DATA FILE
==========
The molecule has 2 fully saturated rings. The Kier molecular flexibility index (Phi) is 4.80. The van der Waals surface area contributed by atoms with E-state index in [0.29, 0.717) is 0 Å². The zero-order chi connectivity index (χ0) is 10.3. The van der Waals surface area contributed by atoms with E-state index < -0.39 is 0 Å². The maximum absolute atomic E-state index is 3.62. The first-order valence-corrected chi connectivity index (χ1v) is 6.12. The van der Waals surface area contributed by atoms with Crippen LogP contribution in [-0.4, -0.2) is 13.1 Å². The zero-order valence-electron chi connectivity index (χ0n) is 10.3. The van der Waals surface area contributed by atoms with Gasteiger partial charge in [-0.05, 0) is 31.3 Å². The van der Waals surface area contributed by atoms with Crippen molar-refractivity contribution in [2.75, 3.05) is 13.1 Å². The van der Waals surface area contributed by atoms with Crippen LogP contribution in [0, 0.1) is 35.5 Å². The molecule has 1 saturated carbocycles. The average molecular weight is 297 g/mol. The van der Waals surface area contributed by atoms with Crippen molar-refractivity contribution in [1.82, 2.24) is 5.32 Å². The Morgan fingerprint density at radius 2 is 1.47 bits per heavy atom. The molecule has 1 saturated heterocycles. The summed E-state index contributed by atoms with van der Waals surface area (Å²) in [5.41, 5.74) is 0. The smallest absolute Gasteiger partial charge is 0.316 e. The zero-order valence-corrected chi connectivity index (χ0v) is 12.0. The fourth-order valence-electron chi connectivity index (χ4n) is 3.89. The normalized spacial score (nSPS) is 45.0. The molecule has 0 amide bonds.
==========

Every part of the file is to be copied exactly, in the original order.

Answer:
The molecule has 2 fully saturated rings. The Kier molecular flexibility index (Phi) is 4.80. The van der Waals surface area contributed by atoms with E-state index in [0.29, 0.717) is 0 Å². The zero-order chi connectivity index (χ0) is 10.3. The van der Waals surface area contributed by atoms with E-state index < -0.39 is 0 Å². The maximum absolute atomic E-state index is 3.62. The first-order valence-corrected chi connectivity index (χ1v) is 6.12. The van der Waals surface area contributed by atoms with Crippen LogP contribution in [-0.4, -0.2) is 13.1 Å². The zero-order valence-electron chi connectivity index (χ0n) is 10.3. The van der Waals surface area contributed by atoms with Gasteiger partial charge in [-0.05, 0) is 31.3 Å². The van der Waals surface area contributed by atoms with Crippen molar-refractivity contribution in [2.75, 3.05) is 13.1 Å². The van der Waals surface area contributed by atoms with Crippen LogP contribution in [0, 0.1) is 35.5 Å². The molecule has 1 saturated carbocycles. The average molecular weight is 297 g/mol. The van der Waals surface area contributed by atoms with Crippen molar-refractivity contribution in [1.82, 2.24) is 5.32 Å². The Morgan fingerprint density at radius 2 is 1.47 bits per heavy atom. The molecule has 1 saturated heterocycles. The summed E-state index contributed by atoms with van der Waals surface area (Å²) in [5.41, 5.74) is 0. The smallest absolute Gasteiger partial charge is 0.316 e. The zero-order valence-corrected chi connectivity index (χ0v) is 12.0. The fourth-order valence-electron chi connectivity index (χ4n) is 3.89. The normalized spacial score (nSPS) is 45.0. The molecule has 0 amide bonds.